Lawrence DiCara

From Wikipedia, the free encyclopedia
Jump to: navigation, search
Lawrence S. DiCara
Born 1949 (age 67–68) [1]
Dorchester, Massachusetts
Residence Jamaica Plain neighborhood of Boston, Massachusetts
Nationality USA
Alma mater Harvard College (B.A.)
Suffolk University Law School (J.D.)
John F. Kennedy School of Government (M.P.A)
Occupation politician, lawyer, author
Known for Boston politician

Lawrence "Larry" S. DiCara (born in Dorchester, Boston[2]) is an American attorney and politician who is a partner at Nixon Peabody.[3]

Early life and education[edit]

He was born in Dorchester, a neighborhood of Boston, Massachusetts, and is a graduate of the Boston Latin School. He has degrees from University of Massachusetts, LL.D., (Hon.); Harvard University, John F. Kennedy School of Government, M.P.A.; Suffolk University Law School, J.D.; and Harvard College, A.B., cum laude.[3]


From 1972 to 1981, DiCara was a member of the Boston City Council. In 1978, he was the Council President. When he took office at the age of 22, he became the youngest person to ever serve on the Boston City Council.[4]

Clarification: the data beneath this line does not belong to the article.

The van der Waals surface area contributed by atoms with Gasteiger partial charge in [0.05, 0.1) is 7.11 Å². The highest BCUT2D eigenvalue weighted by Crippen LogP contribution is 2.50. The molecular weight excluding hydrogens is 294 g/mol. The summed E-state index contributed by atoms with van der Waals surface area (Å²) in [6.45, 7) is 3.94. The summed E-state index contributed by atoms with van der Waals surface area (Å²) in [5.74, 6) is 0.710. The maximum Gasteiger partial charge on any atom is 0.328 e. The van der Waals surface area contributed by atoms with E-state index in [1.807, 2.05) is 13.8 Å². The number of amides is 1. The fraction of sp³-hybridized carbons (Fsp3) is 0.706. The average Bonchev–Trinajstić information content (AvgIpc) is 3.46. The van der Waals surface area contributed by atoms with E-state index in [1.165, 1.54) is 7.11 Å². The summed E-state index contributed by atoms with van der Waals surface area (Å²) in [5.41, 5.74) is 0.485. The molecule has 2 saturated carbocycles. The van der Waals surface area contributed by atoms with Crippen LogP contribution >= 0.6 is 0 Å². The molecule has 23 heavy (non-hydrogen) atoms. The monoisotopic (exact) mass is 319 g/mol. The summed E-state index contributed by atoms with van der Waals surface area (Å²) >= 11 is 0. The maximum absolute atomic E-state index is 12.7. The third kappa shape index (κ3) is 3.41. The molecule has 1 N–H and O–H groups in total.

DiCara was a candidate for Treasurer and Receiver-General of Massachusetts in 1978. He finished second in the Democratic Primary behind incumbent Robert Q. Crane.[5]

In 1983 he was a candidate for Mayor of Boston. He finished in fourth place with 9.09% of the vote.[6]

In 1992 DiCara was an unsuccessful candidate for Chairman of the Massachusetts Democratic Party.[4]

In addition to practicing law, DiCara has also taught at Harvard University, Boston University, and the University of Massachusetts Amherst.[3] He is an Advisory Committee member at the Northeastern University School of Public Policy & Urban Affairs.[7]

Selected publications and works[edit]


  1. ^ Cf. Library of Congress catalog
  2. ^ Vennochi, Joan (September 28, 1983). "DiCara: A Sense of Destiny to his Quest". Boston Globe. Retrieved 13 June 2011. 
  3. ^ a b c "Lawrence S. DiCara". Nixon Peabody. Nixon Peabody LLP. Retrieved 12 June 2011. 
  4. ^ a b "DiCara won't throw his hat into the ring". Boston Globe. March 26, 1993. Retrieved 13 June 2011. 
  5. ^ Massachusetts Election Statistics 1978. 
  6. ^ nualreportofbo1983bost#page/28/mode/2up Annual Report of the Election Department Check |url= value (help). 1984. p. 28. 
  7. ^ "Advisory Committee - School of Public Policy & Urban Affairs". Northeastern University. Retrieved 27 August 2013. 
Preceded by
Joseph M. Tierney
President of the Boston City Council
Succeeded by
Joseph M. Tierney